Occasionally you’ll spot a lone cyclist braving the heat, whizzing down the access road. They’re doing some serious sweating — this is Texas — and you think: crazy-ass. But to that rider, the trek is worth the 10 gallons of water (or other beverage) he or she will need to drink to maintain consciousness. San Antonio is full of such people who, despite the heat, put butt to bike when in need of some me time, or just as a form of transportation.
“There are literally thousands of people who are out there riding in San Antonio,” says Bob Baker, a coordinator for the Cool Cats Cycling Club.
For college students in particular cheap transportation is key — I know I definitely don’t have a $10,000 car fund laying around — but cycling is also a good way to exercise, blow off steam, and hang out with friends.
“For some people, it is therapy. It helps reduce the stress in your life,” Samuel Perez, chair of education for the SA Wheelmen, says. “I sleep better at night when I ride.” Perez rides his bike to work most mornings. “I drive ... a pollution machine, but I only drive it for less than 6,000 miles per year because I bike so much,” he says.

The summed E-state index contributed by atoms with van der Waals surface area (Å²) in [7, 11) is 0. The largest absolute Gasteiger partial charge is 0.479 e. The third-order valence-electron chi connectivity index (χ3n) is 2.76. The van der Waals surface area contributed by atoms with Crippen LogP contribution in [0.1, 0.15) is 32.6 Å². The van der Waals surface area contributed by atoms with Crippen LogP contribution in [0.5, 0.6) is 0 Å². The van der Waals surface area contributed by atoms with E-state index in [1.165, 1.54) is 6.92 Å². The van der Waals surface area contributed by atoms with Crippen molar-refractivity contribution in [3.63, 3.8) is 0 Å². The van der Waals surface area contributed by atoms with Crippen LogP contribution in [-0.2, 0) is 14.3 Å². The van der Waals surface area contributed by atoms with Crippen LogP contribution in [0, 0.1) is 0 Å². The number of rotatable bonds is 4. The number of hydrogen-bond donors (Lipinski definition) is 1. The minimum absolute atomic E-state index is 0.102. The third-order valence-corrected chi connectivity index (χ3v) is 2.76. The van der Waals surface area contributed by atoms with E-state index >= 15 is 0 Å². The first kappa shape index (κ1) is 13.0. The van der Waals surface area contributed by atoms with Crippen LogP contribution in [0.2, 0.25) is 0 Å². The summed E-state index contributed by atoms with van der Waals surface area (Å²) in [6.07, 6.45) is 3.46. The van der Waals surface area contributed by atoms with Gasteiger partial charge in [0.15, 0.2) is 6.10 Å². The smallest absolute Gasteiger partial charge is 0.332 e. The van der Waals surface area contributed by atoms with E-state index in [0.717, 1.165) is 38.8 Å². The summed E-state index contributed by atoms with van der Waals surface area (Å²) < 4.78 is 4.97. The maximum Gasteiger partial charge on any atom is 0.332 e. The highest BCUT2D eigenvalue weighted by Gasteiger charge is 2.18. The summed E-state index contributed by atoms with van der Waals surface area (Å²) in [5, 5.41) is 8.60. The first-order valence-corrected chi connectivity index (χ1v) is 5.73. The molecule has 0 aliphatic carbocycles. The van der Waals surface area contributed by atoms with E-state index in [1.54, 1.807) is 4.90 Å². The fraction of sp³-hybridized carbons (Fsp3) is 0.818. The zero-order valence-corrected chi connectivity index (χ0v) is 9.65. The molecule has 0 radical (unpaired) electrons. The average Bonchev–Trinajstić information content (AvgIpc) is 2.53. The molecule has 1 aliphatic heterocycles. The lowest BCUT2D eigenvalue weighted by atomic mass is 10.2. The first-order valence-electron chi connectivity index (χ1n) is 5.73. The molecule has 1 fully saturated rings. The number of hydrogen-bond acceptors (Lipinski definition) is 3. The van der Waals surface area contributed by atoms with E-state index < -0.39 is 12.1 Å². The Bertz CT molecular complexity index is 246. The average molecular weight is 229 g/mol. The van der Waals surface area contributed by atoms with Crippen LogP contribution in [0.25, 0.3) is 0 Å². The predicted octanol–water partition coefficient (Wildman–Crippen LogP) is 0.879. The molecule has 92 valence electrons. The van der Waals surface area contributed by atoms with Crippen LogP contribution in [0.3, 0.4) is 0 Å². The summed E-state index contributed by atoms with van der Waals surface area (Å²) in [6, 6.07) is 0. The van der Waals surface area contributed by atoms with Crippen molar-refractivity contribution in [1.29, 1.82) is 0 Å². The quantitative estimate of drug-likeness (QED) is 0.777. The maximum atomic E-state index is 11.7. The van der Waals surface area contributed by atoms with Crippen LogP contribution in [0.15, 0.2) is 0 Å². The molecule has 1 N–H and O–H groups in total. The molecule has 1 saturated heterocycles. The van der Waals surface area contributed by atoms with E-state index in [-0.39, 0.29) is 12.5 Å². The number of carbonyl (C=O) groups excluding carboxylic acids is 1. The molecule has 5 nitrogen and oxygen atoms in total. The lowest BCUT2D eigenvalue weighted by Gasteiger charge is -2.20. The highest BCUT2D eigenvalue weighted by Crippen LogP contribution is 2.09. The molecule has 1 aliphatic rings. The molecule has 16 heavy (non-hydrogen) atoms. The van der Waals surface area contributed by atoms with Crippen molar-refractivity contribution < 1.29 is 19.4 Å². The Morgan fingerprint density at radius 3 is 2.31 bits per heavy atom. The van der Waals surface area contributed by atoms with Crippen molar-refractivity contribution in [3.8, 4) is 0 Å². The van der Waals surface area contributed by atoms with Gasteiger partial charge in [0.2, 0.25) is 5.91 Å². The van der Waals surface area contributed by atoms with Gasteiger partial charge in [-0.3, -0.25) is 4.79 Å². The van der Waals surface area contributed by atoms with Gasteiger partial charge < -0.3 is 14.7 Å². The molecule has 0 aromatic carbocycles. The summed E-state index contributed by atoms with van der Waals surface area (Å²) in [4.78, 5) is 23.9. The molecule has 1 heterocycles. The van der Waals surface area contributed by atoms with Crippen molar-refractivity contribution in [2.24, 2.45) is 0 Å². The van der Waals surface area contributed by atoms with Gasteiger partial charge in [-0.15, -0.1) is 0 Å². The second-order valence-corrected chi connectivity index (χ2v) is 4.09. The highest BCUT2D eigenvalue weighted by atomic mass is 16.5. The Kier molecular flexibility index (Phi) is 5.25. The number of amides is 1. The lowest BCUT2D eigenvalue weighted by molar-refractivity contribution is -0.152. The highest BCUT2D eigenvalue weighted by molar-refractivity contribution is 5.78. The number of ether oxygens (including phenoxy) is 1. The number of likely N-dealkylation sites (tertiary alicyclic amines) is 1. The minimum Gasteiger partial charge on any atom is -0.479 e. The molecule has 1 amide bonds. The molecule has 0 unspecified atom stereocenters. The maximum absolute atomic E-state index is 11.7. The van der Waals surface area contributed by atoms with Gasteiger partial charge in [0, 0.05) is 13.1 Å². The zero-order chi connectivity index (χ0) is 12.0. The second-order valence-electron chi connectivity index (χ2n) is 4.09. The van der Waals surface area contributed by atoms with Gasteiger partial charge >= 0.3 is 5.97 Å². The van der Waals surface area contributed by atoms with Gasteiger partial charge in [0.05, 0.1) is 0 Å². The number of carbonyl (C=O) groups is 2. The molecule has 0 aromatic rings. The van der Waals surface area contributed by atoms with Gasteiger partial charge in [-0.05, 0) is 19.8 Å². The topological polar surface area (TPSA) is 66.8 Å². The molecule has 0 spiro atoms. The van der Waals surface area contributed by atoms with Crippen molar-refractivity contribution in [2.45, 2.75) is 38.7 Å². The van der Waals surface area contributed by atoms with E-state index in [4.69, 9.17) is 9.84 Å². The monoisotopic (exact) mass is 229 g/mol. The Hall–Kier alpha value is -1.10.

Fabien Jacob, a life-long cyclist (and key member of the Current’s Travels With Frenchie restaurant-review team), started biking because his father was a pro cyclist. “You grow up wanting to be like your dad,” he says.
For Jacob, cycling is a way to escape the hectic rush of daily life — the I-don’t-even-have-time-to-eat life that college students know well. As your thoughts bounce from homework to job to bills, cycling can quiet the overtaxed mind.
“I just like the fact that you can go away from city and relax,” Jacob says.
Perez and Jacob have been cycling for years, but you don’t black belt in biking to enjoy the sport or to participate in San Antonio’s many group rides.
“Group rides can be a good thing” says Carlos Montoya, an avid cyclist and a bicycle repairman at the Bike World location in Alamo Heights (and another core member of the Travels With Frenchie team). “Just being comfortable riding around other people ... helps you be more aware of your surroundings.”